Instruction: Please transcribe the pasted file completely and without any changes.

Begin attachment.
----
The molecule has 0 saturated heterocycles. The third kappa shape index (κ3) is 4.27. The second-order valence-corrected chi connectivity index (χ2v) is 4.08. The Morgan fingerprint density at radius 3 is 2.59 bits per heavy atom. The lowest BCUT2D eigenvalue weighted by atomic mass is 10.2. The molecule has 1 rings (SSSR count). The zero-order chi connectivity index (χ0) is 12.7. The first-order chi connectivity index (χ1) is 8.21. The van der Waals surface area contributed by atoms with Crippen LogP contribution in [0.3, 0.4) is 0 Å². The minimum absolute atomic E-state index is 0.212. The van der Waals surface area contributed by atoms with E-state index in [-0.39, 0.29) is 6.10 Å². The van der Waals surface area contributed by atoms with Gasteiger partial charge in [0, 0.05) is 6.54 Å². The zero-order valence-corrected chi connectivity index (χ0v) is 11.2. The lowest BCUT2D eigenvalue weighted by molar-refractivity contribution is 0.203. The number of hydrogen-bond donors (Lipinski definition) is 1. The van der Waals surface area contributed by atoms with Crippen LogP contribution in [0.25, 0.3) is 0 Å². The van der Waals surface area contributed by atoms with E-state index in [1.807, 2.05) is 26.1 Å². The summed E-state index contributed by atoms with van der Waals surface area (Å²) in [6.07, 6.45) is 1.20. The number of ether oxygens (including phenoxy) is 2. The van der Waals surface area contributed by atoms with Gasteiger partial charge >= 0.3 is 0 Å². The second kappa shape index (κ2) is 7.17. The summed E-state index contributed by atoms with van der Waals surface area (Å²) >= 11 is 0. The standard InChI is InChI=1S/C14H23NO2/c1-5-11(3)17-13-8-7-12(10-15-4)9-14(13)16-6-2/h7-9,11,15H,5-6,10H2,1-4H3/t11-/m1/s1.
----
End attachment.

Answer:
The molecule has 0 saturated heterocycles. The third kappa shape index (κ3) is 4.27. The second-order valence-corrected chi connectivity index (χ2v) is 4.08. The Morgan fingerprint density at radius 3 is 2.59 bits per heavy atom. The lowest BCUT2D eigenvalue weighted by atomic mass is 10.2. The molecule has 1 rings (SSSR count). The zero-order chi connectivity index (χ0) is 12.7. The first-order chi connectivity index (χ1) is 8.21. The van der Waals surface area contributed by atoms with Crippen LogP contribution in [0.3, 0.4) is 0 Å². The minimum absolute atomic E-state index is 0.212. The van der Waals surface area contributed by atoms with E-state index in [-0.39, 0.29) is 6.10 Å². The van der Waals surface area contributed by atoms with Gasteiger partial charge in [0, 0.05) is 6.54 Å². The zero-order valence-corrected chi connectivity index (χ0v) is 11.2. The lowest BCUT2D eigenvalue weighted by molar-refractivity contribution is 0.203. The number of hydrogen-bond donors (Lipinski definition) is 1. The van der Waals surface area contributed by atoms with Crippen LogP contribution in [0.25, 0.3) is 0 Å². The van der Waals surface area contributed by atoms with E-state index in [1.807, 2.05) is 26.1 Å². The summed E-state index contributed by atoms with van der Waals surface area (Å²) in [6.07, 6.45) is 1.20. The number of ether oxygens (including phenoxy) is 2. The van der Waals surface area contributed by atoms with Gasteiger partial charge >= 0.3 is 0 Å². The second kappa shape index (κ2) is 7.17. The summed E-state index contributed by atoms with van der Waals surface area (Å²) >= 11 is 0. The standard InChI is InChI=1S/C14H23NO2/c1-5-11(3)17-13-8-7-12(10-15-4)9-14(13)16-6-2/h7-9,11,15H,5-6,10H2,1-4H3/t11-/m1/s1.